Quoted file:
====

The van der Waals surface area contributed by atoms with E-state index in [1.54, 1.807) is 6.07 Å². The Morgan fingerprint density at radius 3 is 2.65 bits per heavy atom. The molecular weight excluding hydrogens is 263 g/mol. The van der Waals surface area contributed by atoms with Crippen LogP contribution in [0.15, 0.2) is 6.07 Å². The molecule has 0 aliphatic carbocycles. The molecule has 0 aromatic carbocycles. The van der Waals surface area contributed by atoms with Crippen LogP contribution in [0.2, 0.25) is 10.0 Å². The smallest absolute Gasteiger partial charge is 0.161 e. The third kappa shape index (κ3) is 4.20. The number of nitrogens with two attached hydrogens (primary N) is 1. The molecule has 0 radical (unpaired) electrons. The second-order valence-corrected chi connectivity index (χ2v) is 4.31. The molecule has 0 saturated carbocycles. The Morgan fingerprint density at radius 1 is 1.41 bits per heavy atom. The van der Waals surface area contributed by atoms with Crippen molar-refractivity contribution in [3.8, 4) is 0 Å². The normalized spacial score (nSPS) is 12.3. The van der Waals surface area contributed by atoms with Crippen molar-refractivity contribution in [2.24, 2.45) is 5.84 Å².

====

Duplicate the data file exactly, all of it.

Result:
The van der Waals surface area contributed by atoms with E-state index in [1.54, 1.807) is 6.07 Å². The Morgan fingerprint density at radius 3 is 2.65 bits per heavy atom. The molecular weight excluding hydrogens is 263 g/mol. The van der Waals surface area contributed by atoms with Crippen LogP contribution in [0.15, 0.2) is 6.07 Å². The molecule has 0 aliphatic carbocycles. The molecule has 0 aromatic carbocycles. The van der Waals surface area contributed by atoms with Crippen LogP contribution in [0.2, 0.25) is 10.0 Å². The smallest absolute Gasteiger partial charge is 0.161 e. The third kappa shape index (κ3) is 4.20. The number of nitrogens with two attached hydrogens (primary N) is 1. The molecule has 0 radical (unpaired) electrons. The second-order valence-corrected chi connectivity index (χ2v) is 4.31. The molecule has 0 saturated carbocycles. The Morgan fingerprint density at radius 1 is 1.41 bits per heavy atom. The van der Waals surface area contributed by atoms with Crippen molar-refractivity contribution in [3.8, 4) is 0 Å². The normalized spacial score (nSPS) is 12.3. The van der Waals surface area contributed by atoms with Crippen molar-refractivity contribution in [2.24, 2.45) is 5.84 Å².